Polarisation is dividing America State by State

The reversal of Roe v Wade,  was a decision which gave all state governments the freedom to decide their own abortion regimes. 

Those policy differences reflect America’s growing ideological polarisation. “State policies vary more than they ever have before,” says Chris Warshaw of George Washington University, co-author of a forthcoming book, “Dynamic Democracy”. As states go in different directions on social and economic policy, the consequences will be deeply felt by all Americans, regardless of their place on the political spectrum, with implications around the world.

To quantify the divergence among states, Mr Warshaw and Devin Caughey of the Massachusetts Institute of Technology analysed 190 policies from the 1930s to 2021. On the whole, states have become more liberal. 2023 Ohio amended its constitution making a ban on abortion unconstitutional. They have unwound, for example, racial restrictions, bans on women serving on juries and laws criminalising sodomy. Although the general movement has been to the left, states’ presidential voting patterns have shifted to reflect their policy preferences. 

However, states have also moved farther apart on policy, with a much larger gap between those most to the right and those most to the left. Data for 2022 are likely to show “massively more divergence”, predicts Mr Warshaw. 

The Pew Research Center  illustrate the increasingly stark disagreement between Democrats and Republicans on the economy, racial justice, climate change, law enforcement, international engagement, and a long list of other issues. The 2020 presidential election further highlighted these deep-seated divides. Supporters of Biden and Donald Trump believe the differences between them are about more than just politics and policies. A month before the election, roughly 8 in 10 registered voters in both camps said their differences with the other side were about core American values, and roughly 9 in 10—again in both camps—worried that a victory by the other would lead to “lasting harm” to the United States.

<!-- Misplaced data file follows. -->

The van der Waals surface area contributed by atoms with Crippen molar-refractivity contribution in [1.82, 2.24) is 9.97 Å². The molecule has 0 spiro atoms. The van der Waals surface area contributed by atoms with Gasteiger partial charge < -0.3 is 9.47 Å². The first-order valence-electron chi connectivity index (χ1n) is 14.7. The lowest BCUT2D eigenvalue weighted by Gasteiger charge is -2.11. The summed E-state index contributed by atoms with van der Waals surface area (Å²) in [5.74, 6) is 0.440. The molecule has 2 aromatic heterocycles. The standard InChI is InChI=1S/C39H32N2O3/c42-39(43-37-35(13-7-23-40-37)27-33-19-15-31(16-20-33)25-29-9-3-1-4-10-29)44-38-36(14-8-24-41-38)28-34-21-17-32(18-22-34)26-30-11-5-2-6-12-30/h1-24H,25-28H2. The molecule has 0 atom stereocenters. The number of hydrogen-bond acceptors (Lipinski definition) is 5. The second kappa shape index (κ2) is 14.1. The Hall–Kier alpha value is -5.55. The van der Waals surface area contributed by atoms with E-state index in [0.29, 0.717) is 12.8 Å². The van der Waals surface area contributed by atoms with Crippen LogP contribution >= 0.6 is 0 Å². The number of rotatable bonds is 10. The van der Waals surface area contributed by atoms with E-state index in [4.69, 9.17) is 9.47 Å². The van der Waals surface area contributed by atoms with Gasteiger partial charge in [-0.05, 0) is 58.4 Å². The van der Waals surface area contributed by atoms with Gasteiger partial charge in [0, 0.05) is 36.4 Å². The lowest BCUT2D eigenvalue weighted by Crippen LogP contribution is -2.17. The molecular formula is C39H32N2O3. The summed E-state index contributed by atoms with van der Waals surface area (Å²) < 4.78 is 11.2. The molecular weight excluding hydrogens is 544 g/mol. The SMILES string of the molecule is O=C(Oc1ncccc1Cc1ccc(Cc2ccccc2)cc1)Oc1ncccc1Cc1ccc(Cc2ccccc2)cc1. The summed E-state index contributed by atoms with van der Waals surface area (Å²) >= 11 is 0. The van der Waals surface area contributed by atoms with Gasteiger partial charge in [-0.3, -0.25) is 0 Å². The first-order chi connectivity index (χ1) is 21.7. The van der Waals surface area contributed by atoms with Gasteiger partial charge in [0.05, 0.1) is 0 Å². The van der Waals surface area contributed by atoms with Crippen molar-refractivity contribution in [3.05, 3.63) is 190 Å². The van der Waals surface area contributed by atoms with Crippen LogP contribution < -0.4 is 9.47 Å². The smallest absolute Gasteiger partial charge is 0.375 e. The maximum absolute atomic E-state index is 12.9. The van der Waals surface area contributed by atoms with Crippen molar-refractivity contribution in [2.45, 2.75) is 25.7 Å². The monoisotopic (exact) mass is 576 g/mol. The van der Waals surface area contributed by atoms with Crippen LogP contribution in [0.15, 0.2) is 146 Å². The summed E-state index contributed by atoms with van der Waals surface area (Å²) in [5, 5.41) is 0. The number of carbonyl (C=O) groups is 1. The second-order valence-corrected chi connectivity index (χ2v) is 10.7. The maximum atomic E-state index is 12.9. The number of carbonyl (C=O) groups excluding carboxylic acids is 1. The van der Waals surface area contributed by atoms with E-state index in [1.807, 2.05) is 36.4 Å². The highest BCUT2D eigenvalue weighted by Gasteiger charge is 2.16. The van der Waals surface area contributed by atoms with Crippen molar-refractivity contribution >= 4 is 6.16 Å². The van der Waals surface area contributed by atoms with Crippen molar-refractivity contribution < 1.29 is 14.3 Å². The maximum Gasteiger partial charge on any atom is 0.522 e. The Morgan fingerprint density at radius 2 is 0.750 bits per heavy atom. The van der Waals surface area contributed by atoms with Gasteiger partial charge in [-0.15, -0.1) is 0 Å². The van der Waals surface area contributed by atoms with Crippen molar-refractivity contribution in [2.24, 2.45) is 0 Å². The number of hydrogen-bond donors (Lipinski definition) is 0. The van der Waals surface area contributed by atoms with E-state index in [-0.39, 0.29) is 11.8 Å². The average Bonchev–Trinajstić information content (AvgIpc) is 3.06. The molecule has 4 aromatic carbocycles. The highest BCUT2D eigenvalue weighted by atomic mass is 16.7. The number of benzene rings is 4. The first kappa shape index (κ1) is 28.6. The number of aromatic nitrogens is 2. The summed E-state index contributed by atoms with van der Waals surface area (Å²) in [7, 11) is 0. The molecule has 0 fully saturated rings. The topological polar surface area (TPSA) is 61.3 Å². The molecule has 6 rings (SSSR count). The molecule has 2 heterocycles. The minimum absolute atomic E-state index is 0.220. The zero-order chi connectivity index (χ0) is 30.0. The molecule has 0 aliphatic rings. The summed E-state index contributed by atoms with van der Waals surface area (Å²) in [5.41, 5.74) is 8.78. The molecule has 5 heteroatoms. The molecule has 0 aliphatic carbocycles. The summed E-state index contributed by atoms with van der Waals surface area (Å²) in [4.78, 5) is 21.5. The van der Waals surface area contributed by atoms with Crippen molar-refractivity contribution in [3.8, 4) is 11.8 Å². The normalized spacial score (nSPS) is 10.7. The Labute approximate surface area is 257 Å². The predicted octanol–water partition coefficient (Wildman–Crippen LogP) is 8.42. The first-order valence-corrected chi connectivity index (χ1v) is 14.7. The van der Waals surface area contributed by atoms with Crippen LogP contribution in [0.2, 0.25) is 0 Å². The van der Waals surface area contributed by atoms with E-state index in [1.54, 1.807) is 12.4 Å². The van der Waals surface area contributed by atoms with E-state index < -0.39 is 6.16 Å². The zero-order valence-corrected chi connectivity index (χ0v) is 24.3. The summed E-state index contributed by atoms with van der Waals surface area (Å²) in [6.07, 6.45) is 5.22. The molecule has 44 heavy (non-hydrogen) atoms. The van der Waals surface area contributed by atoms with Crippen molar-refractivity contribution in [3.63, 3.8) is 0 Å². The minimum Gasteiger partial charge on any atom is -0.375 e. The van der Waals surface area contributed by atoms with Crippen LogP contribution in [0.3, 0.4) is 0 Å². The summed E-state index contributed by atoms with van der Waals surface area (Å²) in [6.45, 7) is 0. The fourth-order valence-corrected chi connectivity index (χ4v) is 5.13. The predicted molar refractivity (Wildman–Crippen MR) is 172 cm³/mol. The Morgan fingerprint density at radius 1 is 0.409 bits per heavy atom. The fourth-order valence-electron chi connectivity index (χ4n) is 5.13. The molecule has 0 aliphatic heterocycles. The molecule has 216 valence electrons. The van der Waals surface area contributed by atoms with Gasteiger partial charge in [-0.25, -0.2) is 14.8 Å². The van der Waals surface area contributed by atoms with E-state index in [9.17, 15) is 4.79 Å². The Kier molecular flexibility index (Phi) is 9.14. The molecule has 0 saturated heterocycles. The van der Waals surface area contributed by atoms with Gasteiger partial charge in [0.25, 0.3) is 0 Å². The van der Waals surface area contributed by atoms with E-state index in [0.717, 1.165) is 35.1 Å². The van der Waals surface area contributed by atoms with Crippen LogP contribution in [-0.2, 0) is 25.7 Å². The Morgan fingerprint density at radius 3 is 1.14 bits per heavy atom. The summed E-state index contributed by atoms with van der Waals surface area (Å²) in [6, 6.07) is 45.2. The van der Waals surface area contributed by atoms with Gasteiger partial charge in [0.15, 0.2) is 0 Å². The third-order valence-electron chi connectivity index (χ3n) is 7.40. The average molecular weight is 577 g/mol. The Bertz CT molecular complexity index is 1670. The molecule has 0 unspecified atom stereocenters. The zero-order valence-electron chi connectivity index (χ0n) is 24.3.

Take California and Mississippi. They have moved to the left and to the right, respectively, since 1970, with small exceptions (when a southerner, Jimmy Carter, won over Mississippians, and Ronald Reagan wooed California). The difference in terms of state-level policy is more recent and more dramatic. Meanwhile, formerly centrist states like Vermont or Kansas have implemented policies to match the party they have moved towards in presidential elections. Liberal-Republican and conservative-Democrat states, like Alaska or Arkansas, have all but disappeared. 

Some in the other half are passing laws to codify abortion rights or protect health-care providers. Connecticut has expanded access by allowing physician assistants and nurse-midwives to perform abortions. In August Kansans defeated a proposed constitutional amendment restricting abortion. There will be measures on abortion on at least five state ballots this year, a record. In two of them, California and Vermont, voters are expected to enshrine reproductive rights in their constitutions.

But there is more than reproductive rights at stake. Guns are another battleground. So far this year ten states have imposed new restrictions on the purchase or carrying of firearms. Meanwhile, states with Republican governors and legislatures are pushing for fewer restrictions. Many have embraced “permitless carry” laws, which remove all restrictions on gun-owners being armed in public. In June Ohio became the 23rd state to allow this. The same month, its Republican governor, Mike DeWine, signed a law lowering the number of hours’ training that teachers require if they are to bring guns into classrooms from 700 to 24.

The treatment of undocumented immigrants is a third area of divergence. Enforcing immigration law has generally been taken to be the prerogative of the federal government. Increasingly, though, states are changing the experience and outcomes for their undocumented residents. Through various laws, California has “de facto legalised” undocumented immigrants, says Ken Miller, a professor at Claremont McKenna College. In June it became the first state to start offering Medicaid, the government health-insurance scheme for the poor, to all low-income adults regardless of immigration status.